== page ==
|This complex of megalithic monuments lies on the boundary between Oxfordshire and Warwickshire, on the edge of the Cotswold hills. They span nearly 2000 years of Neolithic and Bronze age development and each site dates from a different period.The oldest, the Whispering Knights dolmen, is early Neolithic, circa 3,800-3,500 BC, the King’s Men stone circle is late Neolithic, circa 2,500 BC; and the King Stone is early to middle Bronze Age, circa 1,500 BC.The Stones are made of natural boulders of Jurassic oolitic limestone which forms the bulk of the Cotswold hills. This stone has been used extensively in the region for building everything from churches and houses to stone walls. The boulders used to construct the Rollright Stones were probably collected from within 500m of the site.
Funerary and Ceremonial Monuments
The long mound that supposedly hid the view of Long Compton from the legendary King is not a long barrow but a natural knoll. Nonetheless, this prominent position was chosen as the site for a circular burial cairn. It was 17m across, built of stones heaped round a central burial chamber, of which the tip of the capstone is still just visible poking through the grass. The edge of the cairn was formed by neat dry-stone walling. The central chamber has never been investigated, but there were secondary cremations in the top of the cairn, and a cremated child’s tooth associated with charcoal radiocarbon dated to c.1925-1728 BC was found where the dry-stone walling had been burnt. Close to the King Stone another cremation dated to c.1735-1713 BC had been marked by an upright post. In the eighteenth century Stukeley identified a small barrow north-west of the King Stone. The mound had since been flattened by ploughing, leaving only a scatter of stones overlying a thin layer of original soil.
Excavation in the 1980s revealed various human cremation deposits, including an unusual ‘tunnel’ cremation radiocarbon dated to c.1880-1746 BC that had been marked by a large, roughly rectangular post. At around either 1731-1719 or 1692-1500 BC (the date being especially uncertain because of a hiatus in the C14 calibration curve), the cremated remains of a child were buried with an upturned collared urn in a small pit close to the foot of the post. The ‘tunnel’ cremation consisted of a mixture of cremated bone and charcoal placed in a small cave-like hole hollowed out of the side of a rock-cut pit. A small blocking stone had been placed vertically across the entrance of the hole and the large post was then placed in the pit. The remainder of the cremated bone and charcoal was scattered round the base of the post before its pit was filled in with well-packed soil and stones to hold the post upright.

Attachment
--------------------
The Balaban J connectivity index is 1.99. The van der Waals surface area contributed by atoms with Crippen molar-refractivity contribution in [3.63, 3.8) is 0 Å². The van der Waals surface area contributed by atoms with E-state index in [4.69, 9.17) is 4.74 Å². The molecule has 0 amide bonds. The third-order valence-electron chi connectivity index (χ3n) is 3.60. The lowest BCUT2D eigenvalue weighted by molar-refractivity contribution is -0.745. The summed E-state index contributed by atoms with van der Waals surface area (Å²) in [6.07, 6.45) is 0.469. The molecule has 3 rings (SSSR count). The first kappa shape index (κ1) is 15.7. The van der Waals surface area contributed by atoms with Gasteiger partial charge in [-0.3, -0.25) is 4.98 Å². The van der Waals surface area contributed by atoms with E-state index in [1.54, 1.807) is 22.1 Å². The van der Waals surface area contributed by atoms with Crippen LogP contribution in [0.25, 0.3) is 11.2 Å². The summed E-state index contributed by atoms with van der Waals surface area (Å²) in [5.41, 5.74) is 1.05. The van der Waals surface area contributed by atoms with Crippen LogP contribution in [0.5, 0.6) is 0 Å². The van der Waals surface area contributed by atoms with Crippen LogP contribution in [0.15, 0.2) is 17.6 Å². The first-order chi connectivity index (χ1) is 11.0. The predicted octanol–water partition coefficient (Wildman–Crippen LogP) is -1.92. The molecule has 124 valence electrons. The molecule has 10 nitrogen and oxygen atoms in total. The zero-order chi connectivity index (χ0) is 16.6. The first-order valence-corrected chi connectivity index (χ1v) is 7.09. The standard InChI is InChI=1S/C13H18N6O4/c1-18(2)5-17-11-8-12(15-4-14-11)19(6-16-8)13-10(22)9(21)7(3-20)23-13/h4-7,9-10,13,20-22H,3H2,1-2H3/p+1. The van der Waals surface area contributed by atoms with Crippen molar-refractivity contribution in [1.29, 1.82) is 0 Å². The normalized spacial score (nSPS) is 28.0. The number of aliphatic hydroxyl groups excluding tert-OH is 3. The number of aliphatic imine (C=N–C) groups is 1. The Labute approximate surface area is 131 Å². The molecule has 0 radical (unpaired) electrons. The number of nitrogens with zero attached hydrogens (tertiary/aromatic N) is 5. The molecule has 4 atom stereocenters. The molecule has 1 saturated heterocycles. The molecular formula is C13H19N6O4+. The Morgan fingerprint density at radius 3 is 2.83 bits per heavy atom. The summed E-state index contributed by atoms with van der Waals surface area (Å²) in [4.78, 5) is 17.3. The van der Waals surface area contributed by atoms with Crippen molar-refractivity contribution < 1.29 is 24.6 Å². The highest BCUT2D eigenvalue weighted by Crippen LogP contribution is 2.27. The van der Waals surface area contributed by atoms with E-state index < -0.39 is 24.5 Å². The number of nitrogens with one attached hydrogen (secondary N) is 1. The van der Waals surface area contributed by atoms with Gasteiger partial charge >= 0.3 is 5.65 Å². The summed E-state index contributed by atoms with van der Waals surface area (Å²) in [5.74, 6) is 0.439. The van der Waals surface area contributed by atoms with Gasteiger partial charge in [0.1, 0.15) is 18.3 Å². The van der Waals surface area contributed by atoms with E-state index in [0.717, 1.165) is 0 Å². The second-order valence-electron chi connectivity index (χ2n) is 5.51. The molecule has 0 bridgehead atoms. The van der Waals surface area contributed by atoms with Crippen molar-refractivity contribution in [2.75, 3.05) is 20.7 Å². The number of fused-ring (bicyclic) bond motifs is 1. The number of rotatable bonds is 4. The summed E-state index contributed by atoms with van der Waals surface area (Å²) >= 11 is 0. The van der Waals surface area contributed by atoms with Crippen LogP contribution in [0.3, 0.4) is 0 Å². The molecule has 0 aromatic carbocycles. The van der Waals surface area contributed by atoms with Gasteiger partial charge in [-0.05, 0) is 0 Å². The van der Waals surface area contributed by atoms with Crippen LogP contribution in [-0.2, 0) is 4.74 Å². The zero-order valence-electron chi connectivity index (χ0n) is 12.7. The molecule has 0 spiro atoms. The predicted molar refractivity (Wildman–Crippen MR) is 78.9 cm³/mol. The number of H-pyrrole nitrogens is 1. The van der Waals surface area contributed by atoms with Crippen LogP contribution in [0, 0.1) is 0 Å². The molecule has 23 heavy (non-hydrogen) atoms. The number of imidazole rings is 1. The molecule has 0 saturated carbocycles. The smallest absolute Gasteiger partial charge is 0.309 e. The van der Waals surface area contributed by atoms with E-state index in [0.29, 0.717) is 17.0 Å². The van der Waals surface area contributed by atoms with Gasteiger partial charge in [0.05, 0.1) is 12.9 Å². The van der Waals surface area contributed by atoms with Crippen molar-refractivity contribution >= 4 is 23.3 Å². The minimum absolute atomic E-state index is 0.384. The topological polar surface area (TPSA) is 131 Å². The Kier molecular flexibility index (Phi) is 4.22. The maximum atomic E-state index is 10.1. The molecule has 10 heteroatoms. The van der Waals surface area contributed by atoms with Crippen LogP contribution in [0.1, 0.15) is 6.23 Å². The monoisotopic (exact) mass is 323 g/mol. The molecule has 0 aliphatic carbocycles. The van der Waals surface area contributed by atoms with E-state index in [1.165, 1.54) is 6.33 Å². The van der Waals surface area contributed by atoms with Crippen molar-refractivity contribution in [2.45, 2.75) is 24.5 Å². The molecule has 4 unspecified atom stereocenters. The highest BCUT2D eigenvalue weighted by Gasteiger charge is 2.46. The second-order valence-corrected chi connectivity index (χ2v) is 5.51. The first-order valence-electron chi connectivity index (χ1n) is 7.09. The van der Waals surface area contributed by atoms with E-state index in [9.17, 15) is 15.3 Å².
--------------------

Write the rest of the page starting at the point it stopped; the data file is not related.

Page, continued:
Hunters and Gatherers
Before the first megalithic monuments were built at Rollright there had already been human activity on the ridge in the late Mesolithic period (c.6,500-4,000 BC). Excavation of the buried soil beneath a small barrow near the King Stone revealed a small, dense scatter of snapped flint bladelets and a broken arrowhead. There were no joins between the snapped blades, suggesting that they were discards, the other halves kept and taken away to make implements. They were found next to a tree-throw hole where a fallen tree may have created a small glade that was a convenient place to prepare the flints — a task that perhaps took only a few minutes. A few other Mesolithic flints have been found in the surrounding fields.
Late Prehistoric and Roman Farmers
A trackway and single ditch in the field between the Whispering Knights and the King’s Men are visible as crop marks on air photographs. Pottery from small-scale excavations suggest that the ditches are part of a late Bronze Age or early Iron Age field system c.1000-500BC. The trackway was heading towards a ditched enclosure also known from air photography and geophysical survey.
Small-scale excavation showed that the enclosure was occupied in the middle Iron Age (c.400-100BC) though the settlement might have had earlier origins. The enclosure ditch was rock-cut, almost 2m deep and would have produced enough stone to build a protective wall. Just inside the western side of the enclosure a shallow curving gully may have surrounded a house; and outside it rock-cut pits were probably used for grain storage. Animal bones and carbonised crop and weed remains indicated a typical mixed farm growing spelt wheat and rearing sheep, cattle and a few pigs.
In the Roman period a new agricultural settlement was established west of the King Stone; a thin scatter of pottery shows that manure and domestic refuse were thrown on the surrounding fields. Pottery finds also suggest that the King’s Men were visited in the Roman period.
Saxon Cemetery and Meeting Place
Prehistoric monuments were often recognised as special places by pagan Saxon communities who settled in Britain after the Roman period. Rollright was no exception. In the mid 19th century stone quarrying near the Stones revealed typical grave goods of an early Saxon cemetery, c. 700 AD, including a cremation urn, beads and a bracelet. In 2015 further finds were made. Excavation revealed the burial of a young woman in her twenties (see left) with some exceptional grave goods, including a long-handled bronze pan and traces of a wooden box with silver mounts. She is likely to have been an important person in the community. The cemetery is at the junction of what later became three parishes, typically reflecting the importance of such boundary locations — especially in the vicinity of ancient sites. It is likely that the Stones themselves were once again an important meeting place